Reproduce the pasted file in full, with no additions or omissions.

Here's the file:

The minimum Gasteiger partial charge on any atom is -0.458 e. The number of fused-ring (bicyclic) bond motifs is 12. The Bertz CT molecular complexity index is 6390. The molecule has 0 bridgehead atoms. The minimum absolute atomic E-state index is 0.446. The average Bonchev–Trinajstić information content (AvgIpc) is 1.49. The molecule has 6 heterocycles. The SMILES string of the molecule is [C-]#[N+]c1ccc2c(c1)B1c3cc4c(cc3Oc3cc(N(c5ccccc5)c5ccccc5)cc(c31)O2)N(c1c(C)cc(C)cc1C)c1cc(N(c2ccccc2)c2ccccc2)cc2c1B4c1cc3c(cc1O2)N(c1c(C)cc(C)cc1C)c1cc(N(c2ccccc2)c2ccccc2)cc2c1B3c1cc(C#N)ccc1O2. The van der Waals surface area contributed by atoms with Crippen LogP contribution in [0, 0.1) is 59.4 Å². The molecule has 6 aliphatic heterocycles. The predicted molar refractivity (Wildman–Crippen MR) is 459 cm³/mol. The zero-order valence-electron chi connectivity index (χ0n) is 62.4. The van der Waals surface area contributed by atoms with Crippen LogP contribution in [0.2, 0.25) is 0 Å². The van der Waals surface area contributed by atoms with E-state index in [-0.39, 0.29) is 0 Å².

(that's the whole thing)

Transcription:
The minimum Gasteiger partial charge on any atom is -0.458 e. The number of fused-ring (bicyclic) bond motifs is 12. The Bertz CT molecular complexity index is 6390. The molecule has 0 bridgehead atoms. The minimum absolute atomic E-state index is 0.446. The average Bonchev–Trinajstić information content (AvgIpc) is 1.49. The molecule has 6 heterocycles. The SMILES string of the molecule is [C-]#[N+]c1ccc2c(c1)B1c3cc4c(cc3Oc3cc(N(c5ccccc5)c5ccccc5)cc(c31)O2)N(c1c(C)cc(C)cc1C)c1cc(N(c2ccccc2)c2ccccc2)cc2c1B4c1cc3c(cc1O2)N(c1c(C)cc(C)cc1C)c1cc(N(c2ccccc2)c2ccccc2)cc2c1B3c1cc(C#N)ccc1O2. The van der Waals surface area contributed by atoms with Crippen LogP contribution in [0, 0.1) is 59.4 Å². The molecule has 6 aliphatic heterocycles. The predicted molar refractivity (Wildman–Crippen MR) is 459 cm³/mol. The zero-order valence-electron chi connectivity index (χ0n) is 62.4. The van der Waals surface area contributed by atoms with Crippen LogP contribution in [0.2, 0.25) is 0 Å². The van der Waals surface area contributed by atoms with E-state index in [-0.39, 0.29) is 0 Å².